Cancer surpasses heart disease as cause of death among Hispanics

Cancer is now the leading cause of death among Hispanics in the United States, surpassing deaths due to heart disease, researchers reported Monday. The development is expected to eventually be seen in society overall.

Heart disease has been the leading cause of death among Hispanics for decades, but because heart disease deaths have been falling more quickly than cancer deaths among Hispanics, experts had expected cancer deaths to ultimately outpace heart disease deaths, said Rebecca Siegel, an epidemiologist with the American Cancer Society, in a telephone interview Monday.

Cancer became the leading cause of death among Asian Americans in about 2000, Siegel said. She’s the lead author of the study about the latest development, published in the September/October issue of the society’s publication: A Cancer Journal for Clinicians.

The rest of the country is expected to follow the pattern in the next decade or so, she said.


“In the population overall, the number of deaths from cancer will overcome those from heart disease,” she said. The finding is predictive of the general population, she said, adding that the country’s Hispanic population is younger than the overall population, so the crossover has taken place sooner.

According to federal data, 29,935 U.S. Hispanics died of cancer in 2009, slightly more than the 29,611 who died of heart disease. It was the first year in which cancer deaths had surpassed heart disease in that group. In 2012, researchers estimate that 112,800 new cases of cancer will be diagnosed and 33,200 cancer deaths will occur among Hispanics.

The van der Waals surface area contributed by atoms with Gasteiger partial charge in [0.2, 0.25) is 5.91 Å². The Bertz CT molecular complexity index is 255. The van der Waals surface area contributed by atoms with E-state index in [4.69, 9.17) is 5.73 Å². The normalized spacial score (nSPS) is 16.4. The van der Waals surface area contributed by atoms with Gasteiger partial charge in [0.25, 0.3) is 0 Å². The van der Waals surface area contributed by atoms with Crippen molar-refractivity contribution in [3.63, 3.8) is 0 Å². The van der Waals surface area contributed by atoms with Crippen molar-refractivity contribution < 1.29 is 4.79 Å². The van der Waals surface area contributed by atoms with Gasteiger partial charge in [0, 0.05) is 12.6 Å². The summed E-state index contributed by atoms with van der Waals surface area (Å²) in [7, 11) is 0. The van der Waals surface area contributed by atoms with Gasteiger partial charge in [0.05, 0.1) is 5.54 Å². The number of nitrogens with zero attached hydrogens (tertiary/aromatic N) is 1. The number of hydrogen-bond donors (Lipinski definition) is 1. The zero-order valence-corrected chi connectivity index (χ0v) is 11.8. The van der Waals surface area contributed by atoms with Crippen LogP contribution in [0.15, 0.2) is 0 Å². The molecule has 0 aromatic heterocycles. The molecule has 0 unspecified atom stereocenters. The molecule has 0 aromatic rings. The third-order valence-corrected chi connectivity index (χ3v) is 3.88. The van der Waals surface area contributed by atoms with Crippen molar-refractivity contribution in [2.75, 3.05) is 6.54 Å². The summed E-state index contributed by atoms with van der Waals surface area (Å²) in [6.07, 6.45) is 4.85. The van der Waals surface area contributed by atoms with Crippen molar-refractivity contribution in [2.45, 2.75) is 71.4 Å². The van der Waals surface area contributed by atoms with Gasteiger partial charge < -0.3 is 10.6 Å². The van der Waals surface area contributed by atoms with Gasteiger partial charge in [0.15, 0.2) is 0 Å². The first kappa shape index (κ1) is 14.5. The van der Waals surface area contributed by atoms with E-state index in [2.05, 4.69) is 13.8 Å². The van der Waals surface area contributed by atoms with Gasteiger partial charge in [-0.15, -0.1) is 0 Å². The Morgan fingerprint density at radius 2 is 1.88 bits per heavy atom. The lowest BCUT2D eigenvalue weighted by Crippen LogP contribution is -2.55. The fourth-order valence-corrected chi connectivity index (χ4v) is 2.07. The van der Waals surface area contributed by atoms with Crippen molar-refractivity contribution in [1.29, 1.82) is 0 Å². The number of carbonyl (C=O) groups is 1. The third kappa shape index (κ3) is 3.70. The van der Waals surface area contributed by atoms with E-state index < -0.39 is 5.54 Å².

As researchers point out, most heart disease deaths occur in people 65 and older, but the majority of Hispanics in the United States are younger than 55; so when someone dies, it is more likely to be due to cancer than heart disease. Further, major advances in heart-disease treatments, such as drugs, have prolonged the life of many people with that condition.

The current report uses data from the National Cancer Institute, the federal Centers for Disease Control and Prevention, the North American Assn. of Central Cancer Registries and the National Center for Health Statistics.


Among the 10 years of available data, 2000 to 2009, the researchers found that Hispanics have “lower incidence and death rates than non-Hispanic whites for all cancers combined and for the four most common cancers (breast, prostate, lung and bronchus, and colorectum).

“However, Hispanics have higher incidence and mortality rates for cancers of the stomach, liver, uterine cervix, and gallbladder, reflecting greater exposure to cancer-causing infectious agents, lower rates of screening for cervical cancer, differences in lifestyle and dietary patterns, and possibly genetic factors.”


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